Ricardo Semler: The radical boss who proved that workplace democracy works
04 May 2016
The management style that Ricardo Semler evolved through decades of experimentation at Brazilian firm Semco proved to be massively successful. The company defied gravity with the rate of its growth, even when the rest of the country was suffering savage recession. And yet, for all that, it is an example that few have attempted to follow. Why? Because it mostly revolves around management giving up control.
Semco was founded by Ricardo’s father, Curt Semler. At first, the son hadn’t been interested in being the next in line for control of the family business. He wanted to play guitar in rock bands. However, when that avenue proved somewhat fruitless, he reluctantly joined the company.
Soon, he was frustrated with the lack of influence he had with the old-style senior directors. The company was doing badly. Semco was involved with the shipping industry, which was in deep decline at that time. But the older executives wouldn’t consider entering a new line of business.
Ricardo decided he would walk away, only for his father to surprise everyone by making him company president at the age of 21. Curt left and told his son to “do what you need to do.” When they wouldn’t fall into line, that turned out to be firing 60% of the company’s top management in one afternoon.
His early efforts in pushing the company into new growth areas were successful, but his approach was otherwise very traditional. Eventually, with worsening employee relations and his own health suffering from over-work, he had to re-evaluate how to move things forward.
He saw that, although it seemed well-managed by all the standard criteria, Semco’s people weren’t performing well enough and they weren’t happy. He brought in a new head of HR who was strongly committed to a more participatory style, Clóvis da Silva Bojikian. Together they began to experiment.
The first big issue to address was working hours. Employees were subjected daily to the standard required hours, and that meant spending a lot of time caught up in the chronic traffic jams of Sao Paulo. They decided to let employees set their own hours so they could travel at non-peak times. In the face of some scepticism, it worked. People put in the time to work out how to make the system effective.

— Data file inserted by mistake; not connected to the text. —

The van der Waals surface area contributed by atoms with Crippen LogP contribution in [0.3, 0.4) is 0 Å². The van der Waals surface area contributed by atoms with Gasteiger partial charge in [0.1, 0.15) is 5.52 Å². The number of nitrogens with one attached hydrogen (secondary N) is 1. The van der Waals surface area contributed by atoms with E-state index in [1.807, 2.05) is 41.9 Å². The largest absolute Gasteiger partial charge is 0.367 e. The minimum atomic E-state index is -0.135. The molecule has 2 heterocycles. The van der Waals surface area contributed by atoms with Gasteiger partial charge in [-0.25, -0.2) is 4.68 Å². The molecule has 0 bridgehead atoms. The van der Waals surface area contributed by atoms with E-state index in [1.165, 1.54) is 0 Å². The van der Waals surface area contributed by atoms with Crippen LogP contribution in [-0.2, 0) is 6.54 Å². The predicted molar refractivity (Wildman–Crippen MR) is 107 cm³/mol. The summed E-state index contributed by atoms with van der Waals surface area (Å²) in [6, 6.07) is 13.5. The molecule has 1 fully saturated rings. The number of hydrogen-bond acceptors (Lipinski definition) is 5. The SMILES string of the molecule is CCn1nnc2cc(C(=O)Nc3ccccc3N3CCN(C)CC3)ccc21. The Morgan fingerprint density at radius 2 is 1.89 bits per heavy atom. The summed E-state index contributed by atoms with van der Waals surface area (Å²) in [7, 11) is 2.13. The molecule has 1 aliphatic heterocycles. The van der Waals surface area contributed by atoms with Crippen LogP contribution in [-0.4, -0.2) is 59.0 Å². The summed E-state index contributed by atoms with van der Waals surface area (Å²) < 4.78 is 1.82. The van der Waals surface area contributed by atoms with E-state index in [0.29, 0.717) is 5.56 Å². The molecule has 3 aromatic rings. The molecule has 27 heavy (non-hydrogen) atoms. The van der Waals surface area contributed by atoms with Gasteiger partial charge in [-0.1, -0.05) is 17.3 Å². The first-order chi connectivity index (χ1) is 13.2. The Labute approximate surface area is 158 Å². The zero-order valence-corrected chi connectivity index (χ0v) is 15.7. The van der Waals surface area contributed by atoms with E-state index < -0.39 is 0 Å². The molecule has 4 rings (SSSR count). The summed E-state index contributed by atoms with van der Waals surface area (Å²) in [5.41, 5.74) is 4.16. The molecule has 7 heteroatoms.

Next, they let employees set their own salary. This was a much bigger deal, and became a complicated process, involving benchmarking pay levels across different companies. But eventually, everyone’s salaries were agreed and were published for all to see.
It wasn’t all plain sailing. Once people started to get used to the idea that the company would act on what employees wanted, lots of dominoes began to fall, some of them quite uncomfortably. But it also provided real strength. When the country went into a deep depression in 1990, it became clear that the company couldn’t continue without laying some people off. Because the books were open, everyone accepted the situation for what it was, and the employees themselves came up with the names to cut. This degree of solidarity gave the company a huge advantage while competitors were falling around them.
It was a long process, but Semco eventually became the most radically different company probably in the world for its size. It doesn’t have a mission statement, a rulebook, nor any written policies. It doesn’t have an organisation chart. Subordinates choose their managers. All information is made public.
There is a long line of people wanting to join the company to work. Turnover is very small.
Ricardo Semler himself long since became redundant when it came to making decisions at Semco. It was the nature of his revolution that the company even held a party to celebrate the tenth anniversary of the last time he made a decision about anything.
Summarising his position, Semler says: “We’ll send our sons anywhere in the world to die for democracy, but don’t seem to apply the concept to the workplace.”
You have to be all in on this journey, he insists. Some other companies in Brazil and elsewhere have tried to cherry-pick the parts they feel able to do, but these attempts have never come to anything.
I read Semler’s hugely influential book ‘Maverick’ back in 1995. I was persuaded that the trick was to put problem-solving decisions in the hands of employees. But also can attest that trying to do that with teams within larger organisations that run otherwise conventionally is almost impossible to make work. It has to be a determined drive organisation-wide. It took Semco five years to really get it established.
We need such inspirational examples to shock us into asking very basic questions about whether the way we’re used to doing things has to be the way they are done.
Find out more:
See his books ‘Maverick’ and ‘The Seven-Day Weekend’